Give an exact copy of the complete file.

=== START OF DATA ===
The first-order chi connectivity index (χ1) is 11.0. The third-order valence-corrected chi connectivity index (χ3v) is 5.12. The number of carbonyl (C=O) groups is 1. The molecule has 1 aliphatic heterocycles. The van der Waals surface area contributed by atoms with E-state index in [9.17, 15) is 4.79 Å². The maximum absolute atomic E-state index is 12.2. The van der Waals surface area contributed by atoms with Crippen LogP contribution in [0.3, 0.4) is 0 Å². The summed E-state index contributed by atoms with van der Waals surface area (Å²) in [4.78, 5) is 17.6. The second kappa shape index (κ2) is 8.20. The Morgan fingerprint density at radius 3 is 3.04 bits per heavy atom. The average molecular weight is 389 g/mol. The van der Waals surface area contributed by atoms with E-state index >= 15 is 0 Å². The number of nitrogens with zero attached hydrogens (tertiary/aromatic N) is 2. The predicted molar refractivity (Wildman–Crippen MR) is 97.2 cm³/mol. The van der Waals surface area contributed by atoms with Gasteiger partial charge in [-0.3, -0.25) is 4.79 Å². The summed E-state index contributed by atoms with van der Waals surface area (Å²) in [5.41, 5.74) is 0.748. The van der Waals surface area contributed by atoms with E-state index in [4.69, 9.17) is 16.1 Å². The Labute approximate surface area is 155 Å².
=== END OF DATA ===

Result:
The first-order chi connectivity index (χ1) is 11.0. The third-order valence-corrected chi connectivity index (χ3v) is 5.12. The number of carbonyl (C=O) groups is 1. The molecule has 1 aliphatic heterocycles. The van der Waals surface area contributed by atoms with E-state index in [9.17, 15) is 4.79 Å². The maximum absolute atomic E-state index is 12.2. The van der Waals surface area contributed by atoms with Crippen LogP contribution in [0.3, 0.4) is 0 Å². The summed E-state index contributed by atoms with van der Waals surface area (Å²) in [4.78, 5) is 17.6. The second kappa shape index (κ2) is 8.20. The Morgan fingerprint density at radius 3 is 3.04 bits per heavy atom. The average molecular weight is 389 g/mol. The van der Waals surface area contributed by atoms with E-state index >= 15 is 0 Å². The number of nitrogens with zero attached hydrogens (tertiary/aromatic N) is 2. The predicted molar refractivity (Wildman–Crippen MR) is 97.2 cm³/mol. The van der Waals surface area contributed by atoms with Gasteiger partial charge in [-0.3, -0.25) is 4.79 Å². The summed E-state index contributed by atoms with van der Waals surface area (Å²) in [5.41, 5.74) is 0.748. The van der Waals surface area contributed by atoms with E-state index in [4.69, 9.17) is 16.1 Å². The Labute approximate surface area is 155 Å².